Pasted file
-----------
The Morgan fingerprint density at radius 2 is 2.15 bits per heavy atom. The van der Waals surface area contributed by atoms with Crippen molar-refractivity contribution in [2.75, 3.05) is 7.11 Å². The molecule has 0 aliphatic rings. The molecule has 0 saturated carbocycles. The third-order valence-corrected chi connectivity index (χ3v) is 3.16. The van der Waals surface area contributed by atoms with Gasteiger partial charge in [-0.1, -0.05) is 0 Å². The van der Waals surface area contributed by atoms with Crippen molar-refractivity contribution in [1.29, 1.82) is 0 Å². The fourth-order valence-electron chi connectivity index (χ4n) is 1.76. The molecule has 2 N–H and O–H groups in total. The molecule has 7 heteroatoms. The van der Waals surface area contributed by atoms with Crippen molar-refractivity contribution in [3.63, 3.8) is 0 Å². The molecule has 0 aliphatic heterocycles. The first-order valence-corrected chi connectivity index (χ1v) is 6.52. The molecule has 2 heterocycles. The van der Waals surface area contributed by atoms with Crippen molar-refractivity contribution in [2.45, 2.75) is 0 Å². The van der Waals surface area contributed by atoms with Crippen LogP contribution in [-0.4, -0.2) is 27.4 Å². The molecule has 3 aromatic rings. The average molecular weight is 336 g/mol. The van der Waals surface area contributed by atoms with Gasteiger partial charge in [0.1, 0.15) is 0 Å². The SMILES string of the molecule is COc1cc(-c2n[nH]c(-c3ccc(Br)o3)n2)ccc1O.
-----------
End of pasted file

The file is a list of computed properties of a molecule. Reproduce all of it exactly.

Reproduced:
The Morgan fingerprint density at radius 2 is 2.15 bits per heavy atom. The van der Waals surface area contributed by atoms with Crippen molar-refractivity contribution in [2.75, 3.05) is 7.11 Å². The molecule has 0 aliphatic rings. The molecule has 0 saturated carbocycles. The third-order valence-corrected chi connectivity index (χ3v) is 3.16. The van der Waals surface area contributed by atoms with Gasteiger partial charge in [-0.1, -0.05) is 0 Å². The van der Waals surface area contributed by atoms with Crippen molar-refractivity contribution in [1.29, 1.82) is 0 Å². The fourth-order valence-electron chi connectivity index (χ4n) is 1.76. The molecule has 2 N–H and O–H groups in total. The molecule has 7 heteroatoms. The van der Waals surface area contributed by atoms with Crippen molar-refractivity contribution in [3.63, 3.8) is 0 Å². The molecule has 0 aliphatic heterocycles. The first-order valence-corrected chi connectivity index (χ1v) is 6.52. The molecule has 2 heterocycles. The van der Waals surface area contributed by atoms with Crippen molar-refractivity contribution in [2.45, 2.75) is 0 Å². The van der Waals surface area contributed by atoms with Crippen LogP contribution in [-0.4, -0.2) is 27.4 Å². The molecule has 3 aromatic rings. The average molecular weight is 336 g/mol. The van der Waals surface area contributed by atoms with Gasteiger partial charge in [0.1, 0.15) is 0 Å². The SMILES string of the molecule is COc1cc(-c2n[nH]c(-c3ccc(Br)o3)n2)ccc1O.